0332 GMT February 20, 2020
Our world is being challenged in ways few people could have imagined 70 years ago. Back then, in the aftermath of World War II, the institutions that were designed to prevent challenges such as those we are facing today — the UN, IMF, World Bank and others — were operating in a much simpler world.
That era is now over. Climate change, the fourth industrial revolution, the emergence of a new multipolar and multiconceptual world order and rising income inequality, are all placing strains on economies, societies and our environment that our existing framework of international governance institutions are not able to cope with — or stopped coping with, due to a lack of the consensus often needed in intergovernmental processes.
This matters for Africa. When looking to the future, the rear-view mirror is of limited value. Traditional pathways that helped other regions industrialize and develop from low-cost manufacturing hubs to “tigers” and then advanced economies have become more complex, with the new technologies and machine learning. At the same time these same technologies can also be a unique opportunity to leap frog.
Africa’s future must be of its own making. This is no bad thing. These are the reasons I am optimistic about the region’s future:
We are finally beginning to see signs of much-needed economic integration. Today, only 17 percent of Sub-Saharan Africa’s exports are traded within its own border. This compares to nearly 60 percent in Asia and 70 percent in Europe.
Africa must break the cycle of exporting raw materials for processing only to reimport them as value-added products. The new Africa Continental Free Trade Agreement (Acfta) that came into force in 2019, while not perfect, will go a way to addressing this. This is one reason Africa has been the only region in the world to have seen increases in foreign direct investment in the past three years.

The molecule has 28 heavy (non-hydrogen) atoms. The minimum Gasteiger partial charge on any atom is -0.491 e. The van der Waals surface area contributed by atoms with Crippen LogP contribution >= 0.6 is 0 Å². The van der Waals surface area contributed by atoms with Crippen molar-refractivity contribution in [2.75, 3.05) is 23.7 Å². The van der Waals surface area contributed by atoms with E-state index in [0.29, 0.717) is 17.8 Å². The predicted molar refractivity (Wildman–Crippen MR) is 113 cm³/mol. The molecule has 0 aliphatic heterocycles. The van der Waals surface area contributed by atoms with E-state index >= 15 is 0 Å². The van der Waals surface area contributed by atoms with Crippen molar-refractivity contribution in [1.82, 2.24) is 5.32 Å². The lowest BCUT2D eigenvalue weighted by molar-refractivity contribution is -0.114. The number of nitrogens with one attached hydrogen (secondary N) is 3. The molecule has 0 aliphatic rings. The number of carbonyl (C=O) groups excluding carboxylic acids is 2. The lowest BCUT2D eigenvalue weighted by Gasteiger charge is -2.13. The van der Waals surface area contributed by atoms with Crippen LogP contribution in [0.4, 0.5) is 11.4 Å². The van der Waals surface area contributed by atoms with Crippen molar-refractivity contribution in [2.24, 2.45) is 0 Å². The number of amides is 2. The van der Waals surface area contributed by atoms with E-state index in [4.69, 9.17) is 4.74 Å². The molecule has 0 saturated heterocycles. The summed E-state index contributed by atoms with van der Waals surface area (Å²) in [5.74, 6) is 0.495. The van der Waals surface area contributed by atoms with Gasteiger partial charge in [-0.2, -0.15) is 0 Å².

As the motor for economic growth shifts from manufacturing to the knowledge economy, Africa’s youthful and entrepreneurial population will increasingly become an asset. Africans, including those working in the informal economy, are increasingly technology literate and the ecosystem that has built up around them boasts not only world-class players such as Jumia but strength in depth in areas such as fintech and e-commerce. These two areas alone could add more than $200 billion to the region’s economy over the next five years. In future we will see many Silicon Valleys all over Africa. This is already the case on the outskirts of Nairobi.
Africa is not a country and any attempt to draw parallels and divine trends across its huge, diverse geography will always invite oversimplification. But it is possible to discern that elections are becoming more established. At the same time, nations like South Sudan are witnessing renewed attempts at peace-building and efforts to clamp down on corruption are having an impact in countries such as South Africa and Kenya.
These are all encouraging signs. The imperative for Africa now must be to not lose this unique opportunity. At a time when the rest of the world is moving apart, Africa is at last coming together. Efforts to ease the movement of people, products and services must continue.